The Appraisal Organiser

Industrial and Commercial Training

ISSN: 0019-7858

Article publication date: 1 July 2000

Keywords

Citation

Hale, R. (2000), "The Appraisal Organiser", Industrial and Commercial Training, Vol. 32 No. 4. https://doi.org/10.1108/ict.2000.03732dad.003

Publisher

:

Emerald Group Publishing Limited

Copyright © 2000, MCB UP Limited


The Appraisal Organiser

The Appraisal Organiser

Mike Tilling and Mary BirchGower1999ISBN: 0566082438£235.00 Hardback

Keywords Organizational theory, Appraisal, Learning, Planning

Mike Tilling and Mary Birch developed The Appraisal Organiser because they had found it difficult to find comprehensive material to support those involved in the appraisal process. So they have produced a three-part kit which comprises:

  1. 1.

    An open learning pack on the strategies, techniques and tools of appraisal.

  2. 2.

    A series of training sessions on different aspects of appraisal.

  3. 3.

    A miscellany of personal development units to support individual development.

It is perhaps appropriate that they have identified four parties with a vested interest in getting appraisal right: the appraiser, the appraisee, the trainer, and the supervisor or team leader. The material is presented in a very practical way with many exercises, checklists and thought starters. Readers are encouraged to take pages from the pack either to use directly or to adapt to the needs of the organization. I suspect the latter option will be the more likely one as this is the sort of subject where sensitivity and adaptation to organizational context are critical and simply importing pro formas can do more harm than good.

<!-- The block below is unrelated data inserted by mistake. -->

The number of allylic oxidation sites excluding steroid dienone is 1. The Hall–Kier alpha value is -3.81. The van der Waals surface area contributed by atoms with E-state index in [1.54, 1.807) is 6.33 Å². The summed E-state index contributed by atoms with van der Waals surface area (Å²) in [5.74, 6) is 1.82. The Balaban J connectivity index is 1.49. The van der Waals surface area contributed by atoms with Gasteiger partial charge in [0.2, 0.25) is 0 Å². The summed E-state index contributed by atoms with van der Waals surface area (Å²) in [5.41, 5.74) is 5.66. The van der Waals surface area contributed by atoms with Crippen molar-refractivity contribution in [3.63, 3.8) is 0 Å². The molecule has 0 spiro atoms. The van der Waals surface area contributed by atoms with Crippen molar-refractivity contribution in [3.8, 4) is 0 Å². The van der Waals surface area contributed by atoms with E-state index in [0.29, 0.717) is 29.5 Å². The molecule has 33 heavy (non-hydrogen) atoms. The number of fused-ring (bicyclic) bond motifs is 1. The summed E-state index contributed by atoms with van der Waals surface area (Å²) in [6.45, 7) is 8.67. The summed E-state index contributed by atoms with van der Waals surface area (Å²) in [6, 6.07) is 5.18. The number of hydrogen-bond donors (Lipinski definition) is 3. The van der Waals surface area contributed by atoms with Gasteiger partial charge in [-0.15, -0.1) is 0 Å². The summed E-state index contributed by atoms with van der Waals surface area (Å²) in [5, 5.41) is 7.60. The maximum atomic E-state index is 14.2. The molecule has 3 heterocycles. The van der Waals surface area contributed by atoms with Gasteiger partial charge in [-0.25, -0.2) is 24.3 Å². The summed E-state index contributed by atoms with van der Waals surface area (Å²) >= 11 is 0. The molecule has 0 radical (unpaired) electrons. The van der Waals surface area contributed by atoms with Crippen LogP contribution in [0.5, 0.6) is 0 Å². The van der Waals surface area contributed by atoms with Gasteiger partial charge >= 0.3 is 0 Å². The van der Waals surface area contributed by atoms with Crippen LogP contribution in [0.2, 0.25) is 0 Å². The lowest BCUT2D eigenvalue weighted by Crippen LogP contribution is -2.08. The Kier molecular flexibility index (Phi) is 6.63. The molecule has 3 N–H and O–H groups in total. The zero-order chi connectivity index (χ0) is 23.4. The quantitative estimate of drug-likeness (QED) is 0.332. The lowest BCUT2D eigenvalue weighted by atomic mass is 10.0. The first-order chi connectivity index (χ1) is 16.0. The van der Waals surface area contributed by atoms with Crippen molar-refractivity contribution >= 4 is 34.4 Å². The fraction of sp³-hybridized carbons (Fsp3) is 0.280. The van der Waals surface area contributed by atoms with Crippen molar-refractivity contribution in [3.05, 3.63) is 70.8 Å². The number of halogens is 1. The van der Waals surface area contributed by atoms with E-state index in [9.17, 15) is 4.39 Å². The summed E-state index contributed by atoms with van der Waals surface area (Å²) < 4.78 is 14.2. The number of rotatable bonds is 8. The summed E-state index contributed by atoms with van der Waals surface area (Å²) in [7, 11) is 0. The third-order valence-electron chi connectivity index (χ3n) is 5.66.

Some generic interpersonal skills are covered, such as active listening, questioning and feedback and, while these are no doubt critical to the appraisal process and for that matter management in general, one cannot help but feel that these topics are trotted out all too readily in a lot of the lower-level management literature. It would have been interesting if more coverage had been given to, for instance, what real organizations are doing in terms of performance appraisal and leading-edge technologies. For instance, 360-degree feedback and the integration of appraisal systems with competencies and the use of upward or peer appraisal were surprisingly not covered. The material, I feel, was designed within the old paradigm of top-down appraisal.

Part Three provides a massive range of subjects in the form of notes and questions for appraisees to help in the development of skills. Included, for instance, are report writing, meeting skills, change management and assertiveness, to name just a few. There is some useful material here – however, this represents something of a scattergun approach; again a lot of generic training material is given brief coverage.

This sort of practical training kit would benefit from being provided in software form as well as hardbound material so that users truly can interact with and adapt the material for their own needs.

In summary, I think this would provide a useful starting point for either an organization or an individual new to the subject. However, it should be read in conjunction with other material which discusses some of the more recent innovations in this field.

Richard HaleSpecialist in management development and author